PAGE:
In September 2007, the FDA issued a similar warning for haloperidol, stating that torsade de pointes and QT prolongation had been observed in patients receiving it. In response to this warning, in January 2009 Denver went back to using droperidol rather than haloperidol. Since then, we have had the same experience as the authors of those many published reports: We've found droperidol both safe and effective. Authors from Camden, NJ, published similar experiences with safety and effectiveness earlier this year.7
The care of agitated patients in the field is challenging on many levels, and chemical restraint is sometimes necessary to safely manage them. While benzodiazepines are great in many cases, they are not the ideal agent for all situations. Antipsychotics such as droperidol should be an option in some cases, such as for patients experiencing agitation related to alcohol use or an acute psychiatric condition. There is growing experience with newer, atypical antipsychotics, and these may be an option to consider in the future.
1. ACEP Excited Delirium Task Force. White paper report on excited delirium syndrome, 2009.
2. Martel M, Sterzinger A, Miner J, et al. Management of acute undifferentiated agitation in the emergency department: A randomized double-blind trial of droperidol, ziprasidone, and midazolam. Acad Emerg Med 12(12): 1,167-1,172, 2005.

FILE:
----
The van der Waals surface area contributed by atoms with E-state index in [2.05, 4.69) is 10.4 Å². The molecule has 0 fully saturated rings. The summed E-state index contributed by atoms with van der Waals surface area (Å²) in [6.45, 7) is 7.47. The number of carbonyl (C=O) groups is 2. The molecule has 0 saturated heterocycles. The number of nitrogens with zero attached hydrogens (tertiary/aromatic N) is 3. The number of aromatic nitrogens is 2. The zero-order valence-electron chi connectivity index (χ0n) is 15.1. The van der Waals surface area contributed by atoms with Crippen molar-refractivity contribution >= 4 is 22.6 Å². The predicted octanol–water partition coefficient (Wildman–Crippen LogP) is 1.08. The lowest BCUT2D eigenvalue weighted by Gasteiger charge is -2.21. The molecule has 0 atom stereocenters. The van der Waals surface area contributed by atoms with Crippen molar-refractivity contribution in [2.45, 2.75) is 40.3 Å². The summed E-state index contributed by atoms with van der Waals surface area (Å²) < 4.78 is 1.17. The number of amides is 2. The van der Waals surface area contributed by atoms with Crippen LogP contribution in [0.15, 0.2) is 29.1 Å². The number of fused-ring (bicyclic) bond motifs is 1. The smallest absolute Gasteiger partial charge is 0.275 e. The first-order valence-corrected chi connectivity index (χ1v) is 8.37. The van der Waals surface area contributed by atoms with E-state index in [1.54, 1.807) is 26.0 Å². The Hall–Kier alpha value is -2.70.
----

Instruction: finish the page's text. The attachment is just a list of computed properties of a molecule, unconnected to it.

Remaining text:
3. Hick JL, Mahoney BD, Lappe M. Prehospital sedation with intramuscular droperidol: A one-year pilot. Preh Emerg Care 5: 391-4, 2001.
4. Rosen CL, Ratcliff AF, Wolfe RE, et al. The efficacy of intravenous droperidol in the prehospital setting. J Emerg Med 15: 13-7, 1997.
5. Chase PB, Biros MH. A retrospective review of the use and safety of droperidol in a large, high-risk, inner-city emergency department patient population. Acad Emerg Med 9: 1,402-10, 2002.
6. Szuba MP, Bergman KS, Baxter LR, et al. Safety and efficacy of high-dose droperidol in agitated patients. J Clin Psychopharmacol 12: 144-5, 1992.
7. Szwak K, Sacchetti A. Droperidol use in pediatric emergency department patients. Pediatr Emer Care 26: 248-250, 2010.
8. Thomas H, Schwartz E, Petrilli R. Droperidol versus haloperidol for chemical restraint of agitated and combative patients. Ann Emerg Med 21: 407-13, 1992.
9. Knott JC, Taylor DM, Castle DJ. Randomized clinical trial comparing intravenous midazolam and droperidol for sedation of the acutely agitated patient in the emergency department. Ann Emerg Med 47(1): 61-7, Jan 2006.
10. Dershwitz M. Droperidol: Should the black box be light gray? J Clin Anesth 14: 598-603, 2002.
11. Horowitz BZ, Bizovi K, Moreno R. Droperidol--behind the black box warning. Acad Emerg Med 9: 615-8, 2002.
12. Mullins M, Zwieten K, Blunt J. Unexpected cardiovascular death associated with droperidol: A smoking gun or just smoke and mirrors? J Toxicol Clin Toxicol 40: 600-1, 2002.
13. Kao LW, Kirk MA, Evers SJ, et al. Droperidol, QT prolongation, and sudden death: What is the evidence? Ann Emerg Med 41: 546-48, 2003.
14. Martel M, Miner J, Fringer R, et al. Discontinuation of droperidol for the control of acutely agitated out-of-hospital patients. Preh Emerg Care 9(1): 44-8, 2005.
Christopher B. Colwell, MD, FACEP, is medical director for the Denver Fire Department and Denver Paramedic Division, and an associate professor at the University of Colorado Health Sciences Center.